Periodontitis Papers

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Periodontitis is a collection of inflammatory diseases affecting the periodontium and the supporting tissue. It is a chronic inflammatory disease associated with gram- negative anaerobic bacteria present in the dental biofilm which leads to irreversible impairment of periodontium. Periodontitis results in a continuous release of bacteria into saliva and to a certain degree into blood. These periodontal pathogens travel into the person’s blood stream and it has been liked to many other diseases including heart disease, stroke, diabetes, pregnancy complications and rheumatoid arthritis. Adult periodontitis is the most common form of periodontal disease. Often in the early stages of periodontal disease there is little or no pain and the…show more content…
Smokers show reduced clinical signs of inflammation in response to plaque formation on the teeth”( Karnman,187). This reaction is because nicotine constricts the gingival blood vessels which causes the reduction in gingival signs of bleeding and redness. Smoking also suppresses immune host responses.
When you smoke, the number of white blood cells which are the cells that defend your body from the infections stay high. This is a sign that the body is under constantly fighting against the inflammation and damage caused by tobacco. Tobacco reduces the amount of saliva production as well as antibodies in saliva. It decreases salivary IgA and IgG proteins. Lower saliva production also causes increased plaque, calculus production, and enamel caries.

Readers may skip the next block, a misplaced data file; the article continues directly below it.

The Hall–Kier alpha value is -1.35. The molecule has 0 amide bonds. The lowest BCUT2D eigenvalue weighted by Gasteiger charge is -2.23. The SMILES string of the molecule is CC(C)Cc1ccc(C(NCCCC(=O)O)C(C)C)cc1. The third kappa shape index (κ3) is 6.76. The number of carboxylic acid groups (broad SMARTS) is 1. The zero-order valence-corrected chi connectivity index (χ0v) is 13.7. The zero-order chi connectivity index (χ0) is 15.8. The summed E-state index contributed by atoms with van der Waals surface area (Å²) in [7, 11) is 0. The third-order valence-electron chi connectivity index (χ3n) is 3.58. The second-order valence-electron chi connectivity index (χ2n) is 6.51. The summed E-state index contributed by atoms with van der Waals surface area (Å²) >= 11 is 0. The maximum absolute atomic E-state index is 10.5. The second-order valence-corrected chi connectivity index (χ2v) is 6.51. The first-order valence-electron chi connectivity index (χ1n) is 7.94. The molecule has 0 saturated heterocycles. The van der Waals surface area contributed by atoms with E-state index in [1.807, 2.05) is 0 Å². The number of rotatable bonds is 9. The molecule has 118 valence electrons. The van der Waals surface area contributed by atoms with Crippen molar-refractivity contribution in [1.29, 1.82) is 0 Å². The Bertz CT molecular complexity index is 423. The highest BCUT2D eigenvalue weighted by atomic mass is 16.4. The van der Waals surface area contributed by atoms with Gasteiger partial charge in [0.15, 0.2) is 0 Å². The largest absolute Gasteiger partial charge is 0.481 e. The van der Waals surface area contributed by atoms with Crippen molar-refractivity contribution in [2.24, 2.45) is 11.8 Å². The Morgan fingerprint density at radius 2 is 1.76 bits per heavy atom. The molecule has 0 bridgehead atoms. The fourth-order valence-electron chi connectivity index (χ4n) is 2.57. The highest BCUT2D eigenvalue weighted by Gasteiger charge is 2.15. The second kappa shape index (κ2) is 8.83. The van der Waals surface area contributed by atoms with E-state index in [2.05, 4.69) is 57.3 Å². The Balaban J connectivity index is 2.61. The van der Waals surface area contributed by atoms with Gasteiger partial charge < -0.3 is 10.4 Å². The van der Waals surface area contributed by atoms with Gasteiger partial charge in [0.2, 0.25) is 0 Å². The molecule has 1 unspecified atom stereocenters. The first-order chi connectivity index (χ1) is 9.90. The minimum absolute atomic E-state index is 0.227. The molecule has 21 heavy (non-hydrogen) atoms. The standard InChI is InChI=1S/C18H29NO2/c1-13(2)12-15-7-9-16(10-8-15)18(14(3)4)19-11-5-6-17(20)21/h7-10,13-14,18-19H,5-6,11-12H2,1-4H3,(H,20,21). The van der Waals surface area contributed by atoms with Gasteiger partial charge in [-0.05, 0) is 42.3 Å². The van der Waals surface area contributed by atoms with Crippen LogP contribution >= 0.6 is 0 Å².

Smoking has important effects on oral bacteria. Smoking increases the speed at which plaque develops. Smoking causes increase in anaerobic plaque bacteria. This is the bacteria that does not require oxygen for growth. These bacteria is present in the pockets and this is why smokers have significantly greater probing depths and bone loss than a person that doesn’t smoke because of the presence of the
pathogens
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Since the body needs white blood cells to fight of infection the reduction of blood flow to the gingival tissue makes it difficult to fight the disease.

Smokers respond less favorably to periodontal treatment, whether is surgical or nonsurgical, mucogingival surgery is not recommended in these patients. Smoking is associated with increased risk of implant failure, increased risk of postoperative infections, and greater marginal bone loss. Patients with a history of periodontitis may also be associated with peri-implant biological complications. Periodic periodontal therapy may assist in reducing the incidence of peri-implantitis. When surgical intervention is considered to improve peri-implant supportive tissues, smoking or smoking history may compromise healing and the treatment outcome. The best method to reduce the effect of smoking on implant failure and peri-implant disease is to quit smoking. In smokers following non-surgical therapy including scaling, root planning and professional tooth cleaning, they respond less favorable to the treatment. The packet depths as well as gingival bleeding stays the same. These complications could relate
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